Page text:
When thinking about the topic of forgiveness, I found that I had a couple of conflicting thoughts. This is one of those cases where interfaith work is internal, being that I both identify as a Hellenic Polytheist and a California Buddhist. My Buddhist self told the story of Angulimala, who was once a murderer and a thief and, upon learning stillness from the Buddha (who was to be his 1,000th murder victim), became a monk and never intentionally harmed another person again. The Buddha was willing to let go of the person Angulimala had been and accept that he could become something else. This, in my reckoning, is what forgiveness is: non-attachment to what had been and space for what will be to manifest itself. For the Buddha, this is something that came without hesitation about what a person had done in the past.
My Hellenic self came up with the stories of Herakles’ twelve labors that had been penance for having murdered his wife and children and of Apollo’s service to Admetus after slaying the Python, who was the offspring of Gaia. These stories and others point to forgiveness as something that must be earned. It is not given freely, nor is it assumed that one should forgive or be forgiven, but it can be earned through pious action and service.
These two contradictory approaches exist simultaneously in the ethics section of the brain like old friends who disagree, but still get along. My actions are generally based on what seems like the best idea at the time, which is what happens when you’re a polytheist Buddhist with no single text to guide you. My monotheistic friends, in a way, seem to have it a little easier and I admire the ones whose hearts find it easy to forgive.
Rev. Unity Shirley offers:
In Unity, we don’t believe that God is a being, but rather Beingness itself, or the very ground of Being. Other ways we see God are as energy, benevolence, or Unconditional Love. As Love, God has no need of forgiveness, for God does not condemn.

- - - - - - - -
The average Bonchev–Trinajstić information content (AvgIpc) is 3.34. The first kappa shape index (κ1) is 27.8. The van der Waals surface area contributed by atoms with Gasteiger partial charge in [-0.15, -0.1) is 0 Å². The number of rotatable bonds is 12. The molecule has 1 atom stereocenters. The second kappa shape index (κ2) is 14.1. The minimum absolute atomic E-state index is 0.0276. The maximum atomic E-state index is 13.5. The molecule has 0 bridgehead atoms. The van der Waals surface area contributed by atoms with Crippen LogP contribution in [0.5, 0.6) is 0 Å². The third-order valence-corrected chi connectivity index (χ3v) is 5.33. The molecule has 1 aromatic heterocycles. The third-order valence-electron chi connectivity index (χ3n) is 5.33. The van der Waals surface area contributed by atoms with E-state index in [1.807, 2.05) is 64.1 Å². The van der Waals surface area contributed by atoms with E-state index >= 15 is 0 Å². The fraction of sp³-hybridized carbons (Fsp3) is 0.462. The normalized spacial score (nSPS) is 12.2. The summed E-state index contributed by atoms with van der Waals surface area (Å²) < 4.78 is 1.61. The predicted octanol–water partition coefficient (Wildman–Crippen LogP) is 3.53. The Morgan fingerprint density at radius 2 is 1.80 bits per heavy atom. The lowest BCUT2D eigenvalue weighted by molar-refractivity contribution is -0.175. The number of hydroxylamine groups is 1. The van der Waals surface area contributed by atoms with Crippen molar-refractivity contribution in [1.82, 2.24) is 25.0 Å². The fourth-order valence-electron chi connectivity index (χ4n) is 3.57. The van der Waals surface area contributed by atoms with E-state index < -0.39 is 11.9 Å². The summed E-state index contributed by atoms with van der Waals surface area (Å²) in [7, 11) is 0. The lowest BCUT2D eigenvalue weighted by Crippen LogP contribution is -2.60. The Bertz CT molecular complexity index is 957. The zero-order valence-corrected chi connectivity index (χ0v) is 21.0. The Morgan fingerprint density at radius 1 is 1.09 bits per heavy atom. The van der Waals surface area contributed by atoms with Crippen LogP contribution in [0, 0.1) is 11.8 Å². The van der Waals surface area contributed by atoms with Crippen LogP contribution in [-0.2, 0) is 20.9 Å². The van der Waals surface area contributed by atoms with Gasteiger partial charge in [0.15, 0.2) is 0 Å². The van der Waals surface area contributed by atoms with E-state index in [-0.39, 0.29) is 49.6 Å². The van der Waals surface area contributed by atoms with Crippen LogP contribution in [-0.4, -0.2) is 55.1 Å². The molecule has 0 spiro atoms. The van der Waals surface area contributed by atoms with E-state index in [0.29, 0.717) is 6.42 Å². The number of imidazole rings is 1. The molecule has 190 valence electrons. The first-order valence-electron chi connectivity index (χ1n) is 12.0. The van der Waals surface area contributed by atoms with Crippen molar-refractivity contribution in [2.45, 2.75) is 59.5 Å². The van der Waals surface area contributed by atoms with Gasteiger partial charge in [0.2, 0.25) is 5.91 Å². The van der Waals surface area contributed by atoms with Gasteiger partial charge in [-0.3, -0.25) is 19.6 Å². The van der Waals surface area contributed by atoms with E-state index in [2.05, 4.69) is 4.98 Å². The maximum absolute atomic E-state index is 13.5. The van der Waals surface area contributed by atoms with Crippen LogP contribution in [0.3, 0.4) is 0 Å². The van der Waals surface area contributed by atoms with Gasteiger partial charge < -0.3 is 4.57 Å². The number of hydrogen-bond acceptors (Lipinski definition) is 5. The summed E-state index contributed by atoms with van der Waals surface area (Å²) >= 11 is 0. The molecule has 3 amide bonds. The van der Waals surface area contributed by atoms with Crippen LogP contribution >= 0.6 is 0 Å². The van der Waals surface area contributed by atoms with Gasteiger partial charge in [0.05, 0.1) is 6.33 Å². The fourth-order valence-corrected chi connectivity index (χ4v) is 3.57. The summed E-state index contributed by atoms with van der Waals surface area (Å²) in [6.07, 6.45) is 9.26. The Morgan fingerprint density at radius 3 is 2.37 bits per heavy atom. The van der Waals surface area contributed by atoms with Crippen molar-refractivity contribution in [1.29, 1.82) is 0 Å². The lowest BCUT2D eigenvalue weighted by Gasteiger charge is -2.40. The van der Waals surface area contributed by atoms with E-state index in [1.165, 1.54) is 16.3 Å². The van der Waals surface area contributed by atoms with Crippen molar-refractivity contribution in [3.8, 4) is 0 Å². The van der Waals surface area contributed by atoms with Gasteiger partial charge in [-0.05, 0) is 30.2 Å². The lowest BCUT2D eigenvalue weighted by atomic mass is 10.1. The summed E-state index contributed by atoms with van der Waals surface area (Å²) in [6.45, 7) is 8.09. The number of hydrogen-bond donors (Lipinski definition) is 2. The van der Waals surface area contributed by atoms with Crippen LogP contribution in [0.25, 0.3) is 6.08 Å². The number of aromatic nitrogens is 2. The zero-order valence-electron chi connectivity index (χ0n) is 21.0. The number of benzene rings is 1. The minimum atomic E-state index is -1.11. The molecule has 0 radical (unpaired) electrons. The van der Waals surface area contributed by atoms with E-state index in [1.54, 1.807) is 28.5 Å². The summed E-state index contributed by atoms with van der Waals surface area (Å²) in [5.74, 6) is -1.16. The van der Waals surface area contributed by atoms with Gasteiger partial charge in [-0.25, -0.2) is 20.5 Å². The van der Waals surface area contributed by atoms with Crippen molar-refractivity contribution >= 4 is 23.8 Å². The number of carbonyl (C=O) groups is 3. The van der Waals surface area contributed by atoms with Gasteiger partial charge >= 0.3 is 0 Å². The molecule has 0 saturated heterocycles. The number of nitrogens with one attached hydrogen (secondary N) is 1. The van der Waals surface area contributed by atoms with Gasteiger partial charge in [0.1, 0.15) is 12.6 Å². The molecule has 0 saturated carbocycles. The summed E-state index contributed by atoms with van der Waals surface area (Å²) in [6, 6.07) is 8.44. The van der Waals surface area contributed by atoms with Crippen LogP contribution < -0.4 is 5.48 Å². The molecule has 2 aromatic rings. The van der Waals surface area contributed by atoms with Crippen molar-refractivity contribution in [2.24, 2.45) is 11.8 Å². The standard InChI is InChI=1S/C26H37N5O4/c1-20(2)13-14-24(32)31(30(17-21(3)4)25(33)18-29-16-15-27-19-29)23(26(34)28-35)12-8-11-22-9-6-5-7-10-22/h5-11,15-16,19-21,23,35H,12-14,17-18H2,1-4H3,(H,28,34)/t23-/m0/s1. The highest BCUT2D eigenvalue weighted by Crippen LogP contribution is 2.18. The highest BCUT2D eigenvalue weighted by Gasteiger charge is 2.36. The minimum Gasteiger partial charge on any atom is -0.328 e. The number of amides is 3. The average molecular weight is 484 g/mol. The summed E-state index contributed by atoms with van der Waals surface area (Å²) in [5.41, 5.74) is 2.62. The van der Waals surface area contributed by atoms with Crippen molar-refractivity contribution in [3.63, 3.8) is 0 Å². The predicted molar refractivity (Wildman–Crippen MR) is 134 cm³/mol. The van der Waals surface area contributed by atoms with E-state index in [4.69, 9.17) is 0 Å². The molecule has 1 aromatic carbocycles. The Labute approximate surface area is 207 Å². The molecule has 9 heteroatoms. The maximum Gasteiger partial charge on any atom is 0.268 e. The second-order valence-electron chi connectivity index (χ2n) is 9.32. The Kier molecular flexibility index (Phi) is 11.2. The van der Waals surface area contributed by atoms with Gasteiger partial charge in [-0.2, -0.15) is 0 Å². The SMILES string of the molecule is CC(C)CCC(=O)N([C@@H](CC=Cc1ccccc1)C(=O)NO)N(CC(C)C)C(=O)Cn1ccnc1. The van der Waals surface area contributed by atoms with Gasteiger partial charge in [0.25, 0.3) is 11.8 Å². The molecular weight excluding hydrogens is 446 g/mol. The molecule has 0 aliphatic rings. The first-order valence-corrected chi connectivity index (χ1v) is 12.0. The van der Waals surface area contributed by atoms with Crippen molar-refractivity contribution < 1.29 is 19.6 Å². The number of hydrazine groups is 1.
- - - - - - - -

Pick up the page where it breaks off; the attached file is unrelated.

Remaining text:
by Viola M. Chartraw
From the Sept. 13, 1958 issue of the Christian Science Sentinel
I thought in dismay;
“Must I keep forgiving
And forgiving each day?”
“Indeed!” said the angel,
Searching me through,
“Just forgive till the Father
Stops loving them too.”
Both of those speak more to my Buddhist leanings than my Hellenic ones, though we did talk about redemption. In fact, Muslim Dahlia and I had a short conversation on the balance between redemption and revenge. One must work toward redemption for wrongs done toward another, we agreed, but one must be careful not to be driven by a desire for revenge.
Are there “sins” (I don’t believe in “sin” as many Christians define it) that are unforgivable? Is there anything that is beyond redemption? Angulimala had killed nearly a thousand people and was forgiven. Herakles killed his own wife and children and earned redemption through his labors. Others have killed millions. Can they be forgiven or redeemed? The better part of me wants to say “yes,” though my baser instinct lashes out against that which would do harm and says “no.” It’s a tough ethical nut to crack and there was a fair bit of diversity in how our various paths handle forgiveness and redemption. Even amongst our Christians, the Evangelical, Mainstream Protestant, and (lapsed) Catholic among us expressed nuances in their approach to forgiveness and redemption, even though they agreed on the “Jesus died for our [their] sins” part.
I would be interested to hear how other Pagans handle forgiveness and redemption in their paths. Or is it something you’ve thought of at all?